DREAM of Congress working together
For the fifth time this year, Senate Majority Leader Harry Reid and fellow Democratic senators are proposing a new version of the Development, Relief and Education for Alien Minors (DREAM) Act. If approved, the act would provide current illegal immigrants residing in the U.S. the chance to gain citizenship through proof of long-term residency in the states and attending college or serving in the military for two years. The only thing stopping this act from being passed is Senate Republicans, who will continue to filibuster (or threaten filibustering) the act until Democrats approve an extension of the Bush tax cuts.
There is no reason for Congress not to pass this act, but once again, our nation’s leaders are more concerned with party politics than what is good for the country. What is the problem with a bill that will award citizenship to illegal immigrants who have spent most of their lives in the U.S. and are enhancing their education or serving our country? This act will not cost American taxpayers anything; it may actually help the economy because more students will be paying for college. The U.S. is desperately in need of immigration reform, and this act could be the first step in doing so, yet Republicans refuse to support it until their tax cuts (which were one of the many sources of the recent recession) are extended.
Congress needs to stop playing these give-and-take games and look at what is best for the country, not their party. Maybe if they do, legislation will actually get passed and the nation will start moving forward again. The nation cannot endure another two years like it has just had, when the minority party did all it could to disrupt the president and his party from implementing their political agenda, and very little was done.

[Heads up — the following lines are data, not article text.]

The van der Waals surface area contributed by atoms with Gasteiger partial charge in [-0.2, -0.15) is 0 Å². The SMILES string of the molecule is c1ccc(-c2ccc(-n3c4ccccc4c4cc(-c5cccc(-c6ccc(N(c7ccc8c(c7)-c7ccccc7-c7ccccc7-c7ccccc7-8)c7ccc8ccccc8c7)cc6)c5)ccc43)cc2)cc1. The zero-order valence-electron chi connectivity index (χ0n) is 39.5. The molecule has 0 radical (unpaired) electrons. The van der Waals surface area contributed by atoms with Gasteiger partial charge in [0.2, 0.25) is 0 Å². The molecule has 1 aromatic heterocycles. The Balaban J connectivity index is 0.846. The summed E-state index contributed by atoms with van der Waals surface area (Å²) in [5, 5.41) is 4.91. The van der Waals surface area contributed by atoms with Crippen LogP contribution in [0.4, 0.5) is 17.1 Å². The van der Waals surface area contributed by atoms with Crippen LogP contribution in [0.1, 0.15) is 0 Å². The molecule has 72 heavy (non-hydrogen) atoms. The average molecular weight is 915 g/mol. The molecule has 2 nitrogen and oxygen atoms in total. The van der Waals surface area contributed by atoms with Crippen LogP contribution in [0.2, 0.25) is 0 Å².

Even if the minority party (in this case the Republicans) disagrees with the majority, they should make an attempt to assist the president and his party in passing new legislation. The American public did not elect congressmen to go to Washington and get nothing accomplished. Rightfully so, parties should battle one another on controversial issues, but for one party to say they will not approve any piece of legislation until their truly unnecessary bill is passed is absolutely ridiculous.
In January, Congress will undergo a massive remodel with more than 60 Democratic congressional seats becoming Republican. The last time Congress saw a Republican House with a Democratic president was with the Clinton administration, and during that time, the country experienced maybe its greatest economic expansion under a single administration in U.S. history. With some luck, this future congress will share some similar success and not only rebuild the American economy, but also public support.